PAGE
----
Friday, March 22, 2024

1956 Topps baseball #171 "Jim Wilson, if that is your real name"

I researched game situations for several 1956 Topps cards in my 17-March post, including #171 Jim Wilson. This post revisits and revises my initial take and then updated it again on 2-May. This might be the most ink spilled about his card since Jim's retirement in 1958.

Baltimore purchased Jim from Milwaukee a few days into the 1955 regular season and he proved their most dependable pitcher, even if going 12-18 meant leading the AL in losses.

I guessed this #171 action photo shows Richie Ashburn running to first, with someone other than Jim catching that high throw. Pittsburgh's Paul Smith, perhaps?

Another writer encourged me to look at the Giants instead, given Topps penchant for photos in New York stadiums, so #25 Whitey Lockman could be a better choice for that fielder. Compare "Jim Wilson" to Whitey's own card of Dodgers #3 Billy Cox trying to beat out a throw to first.

1956 Topps #205, Whitey Lockman

Our runner's sleeve stripe means Brooklyn wore road jerseys, placing us at Giants home turf, the Polo Grounds.

Pittsburgh fielders wore safety helmets in that era, as on #116 Ed O'Brien (left). I think the first baseman reaching behind Ashburn for an errant throw lacks that headgear, so Whitey Lockman seems our guy instead of Paul Smith.

Fielding helmet on Pirates 2B

No helmet on Giants 1B

Lockman and the Giants hosted Philly many times in the 1950s, so picking out a single play will be tough until we locate this card's original photo. Their long undershirts imply a chilly spring evening, making the second game of a doubleheader on April 25, 1954, our possible match.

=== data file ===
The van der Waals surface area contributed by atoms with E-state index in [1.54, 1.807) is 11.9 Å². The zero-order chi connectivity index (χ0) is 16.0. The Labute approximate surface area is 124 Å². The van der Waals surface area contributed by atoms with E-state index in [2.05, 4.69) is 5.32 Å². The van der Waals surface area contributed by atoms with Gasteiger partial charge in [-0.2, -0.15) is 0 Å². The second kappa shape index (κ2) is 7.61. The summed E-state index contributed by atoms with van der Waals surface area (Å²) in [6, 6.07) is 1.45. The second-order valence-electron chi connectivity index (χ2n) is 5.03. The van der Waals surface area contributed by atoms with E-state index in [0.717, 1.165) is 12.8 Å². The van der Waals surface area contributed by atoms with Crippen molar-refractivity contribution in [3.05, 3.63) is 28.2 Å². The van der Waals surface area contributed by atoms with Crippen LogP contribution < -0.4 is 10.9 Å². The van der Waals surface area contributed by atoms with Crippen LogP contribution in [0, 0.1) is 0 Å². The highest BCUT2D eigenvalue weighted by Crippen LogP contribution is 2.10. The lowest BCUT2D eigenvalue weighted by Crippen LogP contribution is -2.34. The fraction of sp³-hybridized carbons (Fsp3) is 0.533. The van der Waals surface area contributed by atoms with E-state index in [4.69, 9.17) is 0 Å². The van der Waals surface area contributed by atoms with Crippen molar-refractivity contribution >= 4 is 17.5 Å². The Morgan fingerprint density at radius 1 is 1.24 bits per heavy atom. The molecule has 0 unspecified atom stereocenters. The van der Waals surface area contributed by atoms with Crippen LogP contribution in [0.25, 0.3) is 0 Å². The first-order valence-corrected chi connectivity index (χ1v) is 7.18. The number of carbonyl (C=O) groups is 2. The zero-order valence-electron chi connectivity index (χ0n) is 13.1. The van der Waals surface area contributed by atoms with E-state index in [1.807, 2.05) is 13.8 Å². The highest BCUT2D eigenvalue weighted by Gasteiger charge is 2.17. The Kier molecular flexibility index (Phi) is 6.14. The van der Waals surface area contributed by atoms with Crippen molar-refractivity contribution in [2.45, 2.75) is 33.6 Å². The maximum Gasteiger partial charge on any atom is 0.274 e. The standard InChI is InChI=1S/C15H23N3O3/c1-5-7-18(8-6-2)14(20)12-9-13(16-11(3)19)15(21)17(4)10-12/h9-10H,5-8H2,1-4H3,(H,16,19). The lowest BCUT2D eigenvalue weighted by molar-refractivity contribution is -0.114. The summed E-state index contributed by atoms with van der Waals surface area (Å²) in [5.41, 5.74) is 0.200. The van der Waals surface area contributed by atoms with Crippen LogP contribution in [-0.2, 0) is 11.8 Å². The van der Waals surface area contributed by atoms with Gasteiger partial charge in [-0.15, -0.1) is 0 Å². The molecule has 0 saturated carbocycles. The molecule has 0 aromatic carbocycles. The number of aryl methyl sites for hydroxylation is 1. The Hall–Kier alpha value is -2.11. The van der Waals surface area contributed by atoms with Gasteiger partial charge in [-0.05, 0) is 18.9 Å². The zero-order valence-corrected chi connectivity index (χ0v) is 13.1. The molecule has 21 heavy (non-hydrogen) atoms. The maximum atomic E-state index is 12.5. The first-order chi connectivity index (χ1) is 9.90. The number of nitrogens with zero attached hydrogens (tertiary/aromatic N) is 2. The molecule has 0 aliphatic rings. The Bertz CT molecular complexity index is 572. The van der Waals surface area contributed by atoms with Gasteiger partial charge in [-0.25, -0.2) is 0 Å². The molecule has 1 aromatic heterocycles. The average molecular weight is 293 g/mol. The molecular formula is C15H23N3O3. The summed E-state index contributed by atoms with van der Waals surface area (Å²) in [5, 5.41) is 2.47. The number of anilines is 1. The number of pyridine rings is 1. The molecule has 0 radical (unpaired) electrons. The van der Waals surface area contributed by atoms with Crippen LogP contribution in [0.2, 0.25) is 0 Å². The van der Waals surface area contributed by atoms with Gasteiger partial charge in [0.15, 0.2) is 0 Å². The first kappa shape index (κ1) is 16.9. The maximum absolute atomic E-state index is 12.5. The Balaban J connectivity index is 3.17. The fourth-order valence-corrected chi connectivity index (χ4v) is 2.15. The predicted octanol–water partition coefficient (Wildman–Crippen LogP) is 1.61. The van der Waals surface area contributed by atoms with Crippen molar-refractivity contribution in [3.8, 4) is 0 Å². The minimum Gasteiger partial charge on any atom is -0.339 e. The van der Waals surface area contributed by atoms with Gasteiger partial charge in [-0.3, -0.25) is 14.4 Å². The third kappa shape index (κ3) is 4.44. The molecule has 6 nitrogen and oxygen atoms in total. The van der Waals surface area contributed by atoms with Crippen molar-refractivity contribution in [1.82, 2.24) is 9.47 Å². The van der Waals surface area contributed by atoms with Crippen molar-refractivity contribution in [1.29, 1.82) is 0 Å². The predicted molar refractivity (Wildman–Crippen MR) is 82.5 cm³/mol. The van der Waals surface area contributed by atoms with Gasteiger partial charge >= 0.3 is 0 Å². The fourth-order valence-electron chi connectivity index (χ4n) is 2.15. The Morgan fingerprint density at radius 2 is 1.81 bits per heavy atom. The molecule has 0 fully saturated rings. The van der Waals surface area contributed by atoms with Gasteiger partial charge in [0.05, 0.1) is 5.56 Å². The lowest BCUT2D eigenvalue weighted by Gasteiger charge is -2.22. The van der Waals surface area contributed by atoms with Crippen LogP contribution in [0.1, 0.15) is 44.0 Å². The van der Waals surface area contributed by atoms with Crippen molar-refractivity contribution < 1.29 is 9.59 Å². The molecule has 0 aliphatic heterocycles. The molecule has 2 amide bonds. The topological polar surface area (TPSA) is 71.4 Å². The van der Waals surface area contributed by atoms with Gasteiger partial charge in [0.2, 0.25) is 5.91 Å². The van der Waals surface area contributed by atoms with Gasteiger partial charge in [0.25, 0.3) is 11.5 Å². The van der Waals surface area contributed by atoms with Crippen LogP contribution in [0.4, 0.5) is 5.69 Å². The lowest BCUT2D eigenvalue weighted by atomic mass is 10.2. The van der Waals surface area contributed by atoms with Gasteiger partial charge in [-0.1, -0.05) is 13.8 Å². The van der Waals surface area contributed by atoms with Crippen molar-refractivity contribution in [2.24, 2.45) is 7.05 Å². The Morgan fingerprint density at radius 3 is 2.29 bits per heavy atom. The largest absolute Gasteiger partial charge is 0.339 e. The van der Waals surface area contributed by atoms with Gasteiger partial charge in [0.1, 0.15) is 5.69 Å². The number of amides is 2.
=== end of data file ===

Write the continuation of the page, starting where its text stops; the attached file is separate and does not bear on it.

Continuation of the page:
Topps #171's action shot might indeed be Giants 3B Hank Thompson tossing wide of first on Richie Ashburn's grounder from 1954. Our peripheral evidence supports that location and play result.

One other game, a 6-5 Giants win on May 30, 1955, shows Ashburn legging out a leadoff single to third that became Philly's first run.

Either scoring decision could fit this leaping throw to first, so correcting its players proves more satisfying than nailing an exact moment in time.

Did Topps make twice the error?

My earlier post showed how an artist added anachronistic red details for Pudding' Head Jones. Philly's used sleeve and neck stripes on pre-1950 uniforms, which also featured blue hat and stockings. Topps painted those details in red for his 1956 card.

Consider the action shot for #171 "Jim Wilson" one more time.

Since Topps card editors worked from black and white photos, that could be Brooklyn's #1 Pee Wee Reese (blue sleeves) instead of Philly's #1 Richie Ashburn (red sleeves). Dodgers uniforms would look similar on contemporary pictures, unless dated or described well. They already struck out on player identification, so retain a critical eye.

MAY 2024 UPDATE: Did Topps make thrice the error?

Mea culpa! I missed this lookalike card (#91 Gail Harris) during my initial research into #171 Wilson, which uses our same image apart from its runner wearing a blue cap.

Gail did play first several times for New York during his 1955 rookie season. Our problem comes down to that uniform number, #25 Lockman vs. #15 Harris. Blue cap or not, #91 also got our first baseman wrong.

Confusion conclusion

1956 cards #91 and #171 feature a Hall of Fame cameo either way, with Ashburn or Reese dashing past Giants first baseman Whitey Lockman.

Thanks to several resources for research help.


night owl said...

So an Orioles pitcher card featuring a play at first base between the Phillies-Giants/Dodgers-Giants.

Just chaos in the Topps art department. Good thing everyone collecting then were kids!

Hopper said...

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